Fixed Wireless Access (FWA) delivered over 4G or 5G is a more affordable alternative to providing broadband in areas with limited access. By 2025, FWA connections are expected to reach 160 million, accounting for 25% of global mobile data traffic.

The estimated total growth of mobile data traffic is from 0.87EB per month in 2020 to 5.6EB by 2026, an increase of 6.5 times the current figures.

To keep up with the demand, service providers are predicted to continue upgrading their networks to meet their customers’ evolving needs.

Additionally, networks expect to see an increase in customers purchasing mobile data subscriptions. Long-term evolution (LTE) was predicted to amount to 15% of subscriptions at the conclusion of 2020.

Novissi Digital Cash Transfers

The Novissi cash transfer program in Togo is an example of why mobile broadband access is important in developing countries. To support struggling people in Togo during COVID-19, instant mobile cash payments were made to their mobile phones to address urgent needs. The program provided more than half a million people with financial assistance during a crisis.

Closing the Digital Divide Reduces Poverty

Experts suggest that funding infrastructure, increasing electricity access and developing approaches to support digital businesses will aid in economic recovery and continue to close the digital divide. While sub-Saharan Africa has seen an acceleration of mobile data traffic during COVID-19, more action still needs to be taken to support its citizens post-pandemic. Providing affordable access to mobile phones, mobile broadband subscriptions and internet access will help support the recovering economy and alleviate poverty in the region.

Diana Dopheide
Photo:Flickr

How Airtel Helped Millions of Africans Get ConnectedPrior to Airtel’s arrival, implementing and maintaining a large scale telecommunications company in Sub-Saharan Africa seemed unthinkable. But in 2009, when Airtel set up shop in Africa, the cell phone, once a luxury available only to the upper-class, became a simple and affordable tool for the average person. With 99 million subscribers, the company represents a game-changing shift in the accessibility of mobile connections in Africa, as well as providing employment to 1.6 million people across the continent. When its first major operation in Sub-Saharan Africa began in 2008 with the acquisition and transformation of smaller telecommunications companies within the continent, the face of the average African cellphone user began to shift dramatically.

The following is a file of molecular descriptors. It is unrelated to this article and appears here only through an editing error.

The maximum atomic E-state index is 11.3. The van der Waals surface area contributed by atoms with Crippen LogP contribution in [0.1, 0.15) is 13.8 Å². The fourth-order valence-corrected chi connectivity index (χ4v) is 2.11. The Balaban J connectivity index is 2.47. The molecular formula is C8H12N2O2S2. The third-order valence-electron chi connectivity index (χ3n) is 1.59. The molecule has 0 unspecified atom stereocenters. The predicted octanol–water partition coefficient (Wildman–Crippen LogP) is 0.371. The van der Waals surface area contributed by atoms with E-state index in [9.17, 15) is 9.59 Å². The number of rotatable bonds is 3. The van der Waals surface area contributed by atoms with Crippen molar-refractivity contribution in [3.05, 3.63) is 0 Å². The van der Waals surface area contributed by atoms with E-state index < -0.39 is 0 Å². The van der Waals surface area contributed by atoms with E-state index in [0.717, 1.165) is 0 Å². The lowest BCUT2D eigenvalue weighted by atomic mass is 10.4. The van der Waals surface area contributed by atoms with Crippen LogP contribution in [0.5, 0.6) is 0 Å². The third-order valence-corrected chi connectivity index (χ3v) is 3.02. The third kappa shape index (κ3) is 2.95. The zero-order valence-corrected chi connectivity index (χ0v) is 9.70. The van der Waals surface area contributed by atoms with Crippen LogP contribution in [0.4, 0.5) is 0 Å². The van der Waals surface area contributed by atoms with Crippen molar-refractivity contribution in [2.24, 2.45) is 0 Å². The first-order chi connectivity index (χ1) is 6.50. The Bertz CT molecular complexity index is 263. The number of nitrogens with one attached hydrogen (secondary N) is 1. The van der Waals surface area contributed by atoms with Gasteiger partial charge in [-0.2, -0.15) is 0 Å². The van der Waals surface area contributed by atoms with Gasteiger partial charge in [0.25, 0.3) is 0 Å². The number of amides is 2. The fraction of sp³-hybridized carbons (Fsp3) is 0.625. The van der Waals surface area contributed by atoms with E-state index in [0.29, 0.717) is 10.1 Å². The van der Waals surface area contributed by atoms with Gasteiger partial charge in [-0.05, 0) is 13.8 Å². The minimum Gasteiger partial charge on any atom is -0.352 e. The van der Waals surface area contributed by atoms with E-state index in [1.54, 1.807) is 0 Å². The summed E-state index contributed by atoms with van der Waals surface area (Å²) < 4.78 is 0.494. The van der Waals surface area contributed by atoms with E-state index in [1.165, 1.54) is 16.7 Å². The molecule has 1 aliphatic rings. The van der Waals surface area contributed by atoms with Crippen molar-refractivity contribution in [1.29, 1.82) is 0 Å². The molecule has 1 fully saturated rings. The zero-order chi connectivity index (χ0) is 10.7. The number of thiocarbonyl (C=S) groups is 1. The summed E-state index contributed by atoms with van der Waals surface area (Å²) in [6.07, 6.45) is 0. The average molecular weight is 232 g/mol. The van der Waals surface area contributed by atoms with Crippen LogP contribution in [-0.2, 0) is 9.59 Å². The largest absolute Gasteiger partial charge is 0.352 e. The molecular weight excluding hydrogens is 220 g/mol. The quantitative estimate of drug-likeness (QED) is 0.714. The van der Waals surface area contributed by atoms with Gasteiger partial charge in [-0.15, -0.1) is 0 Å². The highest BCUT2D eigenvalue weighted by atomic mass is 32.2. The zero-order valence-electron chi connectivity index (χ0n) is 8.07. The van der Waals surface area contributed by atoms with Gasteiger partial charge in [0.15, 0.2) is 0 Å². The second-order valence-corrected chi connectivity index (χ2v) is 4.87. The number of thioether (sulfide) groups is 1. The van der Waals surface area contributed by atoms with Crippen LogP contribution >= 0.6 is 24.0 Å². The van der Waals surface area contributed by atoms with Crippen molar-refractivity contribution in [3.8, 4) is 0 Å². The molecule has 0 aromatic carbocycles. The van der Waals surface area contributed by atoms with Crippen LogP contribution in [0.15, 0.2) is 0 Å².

Airtel: Providing Affordable Mobile Access

While it is difficult to measure the number of unique users of mobile phones, as of 2019, there were 747 million SIM connections in Sub-Saharan Africa, accounting for 75% of the population. The increased accessibility of cell phone access in this region is largely credited to Airtel’s groundbreakingly affordable prices, with a basic handset, SIM card and prepaid credit voucher available for just $20.

A portion of Airtel’s impact is also attributed to the company’s radical construction of cell phone towers across sub-Saharan Africa. Airtel has targeted the capitals of all 14 countries in which they operate, with 4G live in each city, and plans to expand to rural areas as well. The company’s largest investment has been Nigeria, with the construction of 30,000 towers across the nation. From 2008 to 2018, rates of Nigerian cell phone subscriptions rose from two million to 172 million.

One of the most significant causes of the rise of mobile connection in Africa can be found in Kenya, where rates of cell phone ownership rose from just 1% in 2002 to 39% in 2014. The effects of increased mobile connections in Kenya are exemplified by the development of its online economy through developments such as Kenya Internet Exchange Point, an international axis for the country’s mobile technology. Today, urban Kenya serves as a hub for novel advancements in information technology that serves populations across the globe.

Additionally, thanks to increased rates of cell phone usage, mobile banking in Kenya has become more widely available than ever before. The accessibility of online banking allows those abroad to easily send remittances to underserved populations in rural areas, without the hefty fees that once came with international money transfer. This cash flow allows rural populations to lead improved lives, bolster the local economy and help fill the gap between developed and developing nations.

Mobile Access Improving Education